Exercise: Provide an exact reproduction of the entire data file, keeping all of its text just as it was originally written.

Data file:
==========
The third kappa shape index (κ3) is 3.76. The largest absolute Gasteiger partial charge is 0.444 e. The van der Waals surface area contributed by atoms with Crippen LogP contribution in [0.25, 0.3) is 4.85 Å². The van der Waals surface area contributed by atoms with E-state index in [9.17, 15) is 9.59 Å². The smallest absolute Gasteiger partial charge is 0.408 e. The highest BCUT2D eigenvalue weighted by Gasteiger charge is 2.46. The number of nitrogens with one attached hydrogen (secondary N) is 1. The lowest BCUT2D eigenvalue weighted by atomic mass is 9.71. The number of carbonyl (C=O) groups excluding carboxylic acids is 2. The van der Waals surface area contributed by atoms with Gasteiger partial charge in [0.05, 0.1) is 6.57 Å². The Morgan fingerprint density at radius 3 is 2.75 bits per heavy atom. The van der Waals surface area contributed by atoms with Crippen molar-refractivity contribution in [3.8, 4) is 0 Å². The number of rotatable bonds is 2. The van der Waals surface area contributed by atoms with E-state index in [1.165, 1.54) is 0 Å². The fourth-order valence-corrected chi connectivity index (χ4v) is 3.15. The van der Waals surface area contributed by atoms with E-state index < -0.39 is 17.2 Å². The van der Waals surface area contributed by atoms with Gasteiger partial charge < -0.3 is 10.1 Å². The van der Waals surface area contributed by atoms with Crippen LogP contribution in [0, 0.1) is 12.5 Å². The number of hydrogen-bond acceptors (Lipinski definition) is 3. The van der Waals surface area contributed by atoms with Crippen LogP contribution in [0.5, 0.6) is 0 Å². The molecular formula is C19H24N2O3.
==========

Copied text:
The third kappa shape index (κ3) is 3.76. The largest absolute Gasteiger partial charge is 0.444 e. The van der Waals surface area contributed by atoms with Crippen LogP contribution in [0.25, 0.3) is 4.85 Å². The van der Waals surface area contributed by atoms with E-state index in [9.17, 15) is 9.59 Å². The smallest absolute Gasteiger partial charge is 0.408 e. The highest BCUT2D eigenvalue weighted by Gasteiger charge is 2.46. The number of nitrogens with one attached hydrogen (secondary N) is 1. The lowest BCUT2D eigenvalue weighted by atomic mass is 9.71. The number of carbonyl (C=O) groups excluding carboxylic acids is 2. The van der Waals surface area contributed by atoms with Gasteiger partial charge in [0.05, 0.1) is 6.57 Å². The Morgan fingerprint density at radius 3 is 2.75 bits per heavy atom. The van der Waals surface area contributed by atoms with Crippen molar-refractivity contribution in [3.8, 4) is 0 Å². The number of rotatable bonds is 2. The van der Waals surface area contributed by atoms with E-state index in [1.165, 1.54) is 0 Å². The fourth-order valence-corrected chi connectivity index (χ4v) is 3.15. The van der Waals surface area contributed by atoms with E-state index < -0.39 is 17.2 Å². The van der Waals surface area contributed by atoms with Gasteiger partial charge < -0.3 is 10.1 Å². The van der Waals surface area contributed by atoms with Crippen LogP contribution in [0, 0.1) is 12.5 Å². The number of hydrogen-bond acceptors (Lipinski definition) is 3. The van der Waals surface area contributed by atoms with Crippen LogP contribution in [0.5, 0.6) is 0 Å². The molecular formula is C19H24N2O3.